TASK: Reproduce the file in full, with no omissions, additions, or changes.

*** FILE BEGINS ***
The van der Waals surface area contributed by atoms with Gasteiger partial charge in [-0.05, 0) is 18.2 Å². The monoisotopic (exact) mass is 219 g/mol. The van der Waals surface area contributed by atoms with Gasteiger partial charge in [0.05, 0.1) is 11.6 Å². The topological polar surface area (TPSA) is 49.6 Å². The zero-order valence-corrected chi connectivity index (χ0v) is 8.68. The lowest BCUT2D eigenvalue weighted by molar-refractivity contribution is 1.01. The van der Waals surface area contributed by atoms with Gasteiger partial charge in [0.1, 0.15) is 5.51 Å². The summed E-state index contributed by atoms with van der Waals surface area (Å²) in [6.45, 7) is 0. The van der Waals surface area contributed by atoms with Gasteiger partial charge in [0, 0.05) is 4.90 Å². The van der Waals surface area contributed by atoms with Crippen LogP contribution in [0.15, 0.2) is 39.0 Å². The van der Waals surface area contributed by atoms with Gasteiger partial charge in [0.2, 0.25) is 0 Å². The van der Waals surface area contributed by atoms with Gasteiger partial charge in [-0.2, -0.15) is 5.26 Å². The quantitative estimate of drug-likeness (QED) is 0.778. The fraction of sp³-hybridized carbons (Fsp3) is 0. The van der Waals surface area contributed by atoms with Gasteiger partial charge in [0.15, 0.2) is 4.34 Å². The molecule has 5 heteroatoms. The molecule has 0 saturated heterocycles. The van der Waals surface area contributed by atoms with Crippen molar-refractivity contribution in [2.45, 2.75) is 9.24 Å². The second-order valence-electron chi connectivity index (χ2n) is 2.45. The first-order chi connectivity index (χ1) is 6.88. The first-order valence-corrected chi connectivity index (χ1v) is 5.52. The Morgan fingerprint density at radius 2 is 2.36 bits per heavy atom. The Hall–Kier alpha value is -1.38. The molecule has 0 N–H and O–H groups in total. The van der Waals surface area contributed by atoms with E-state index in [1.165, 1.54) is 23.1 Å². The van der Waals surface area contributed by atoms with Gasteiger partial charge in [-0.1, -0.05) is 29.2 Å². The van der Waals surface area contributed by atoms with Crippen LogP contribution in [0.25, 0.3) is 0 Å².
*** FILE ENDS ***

The van der Waals surface area contributed by atoms with Gasteiger partial charge in [-0.05, 0) is 18.2 Å². The monoisotopic (exact) mass is 219 g/mol. The van der Waals surface area contributed by atoms with Gasteiger partial charge in [0.05, 0.1) is 11.6 Å². The topological polar surface area (TPSA) is 49.6 Å². The zero-order valence-corrected chi connectivity index (χ0v) is 8.68. The lowest BCUT2D eigenvalue weighted by molar-refractivity contribution is 1.01. The van der Waals surface area contributed by atoms with Gasteiger partial charge in [0.1, 0.15) is 5.51 Å². The summed E-state index contributed by atoms with van der Waals surface area (Å²) in [6.45, 7) is 0. The van der Waals surface area contributed by atoms with Gasteiger partial charge in [0, 0.05) is 4.90 Å². The van der Waals surface area contributed by atoms with Crippen LogP contribution in [0.15, 0.2) is 39.0 Å². The van der Waals surface area contributed by atoms with Gasteiger partial charge in [0.2, 0.25) is 0 Å². The van der Waals surface area contributed by atoms with Gasteiger partial charge in [-0.2, -0.15) is 5.26 Å². The quantitative estimate of drug-likeness (QED) is 0.778. The fraction of sp³-hybridized carbons (Fsp3) is 0. The van der Waals surface area contributed by atoms with Gasteiger partial charge in [0.15, 0.2) is 4.34 Å². The molecule has 5 heteroatoms. The molecule has 0 saturated heterocycles. The van der Waals surface area contributed by atoms with Crippen molar-refractivity contribution in [2.45, 2.75) is 9.24 Å². The second-order valence-electron chi connectivity index (χ2n) is 2.45. The first-order chi connectivity index (χ1) is 6.88. The first-order valence-corrected chi connectivity index (χ1v) is 5.52. The Morgan fingerprint density at radius 2 is 2.36 bits per heavy atom. The Hall–Kier alpha value is -1.38. The molecule has 0 N–H and O–H groups in total. The van der Waals surface area contributed by atoms with E-state index in [1.165, 1.54) is 23.1 Å². The van der Waals surface area contributed by atoms with Gasteiger partial charge in [-0.1, -0.05) is 29.2 Å². The van der Waals surface area contributed by atoms with Crippen LogP contribution in [0.25, 0.3) is 0 Å².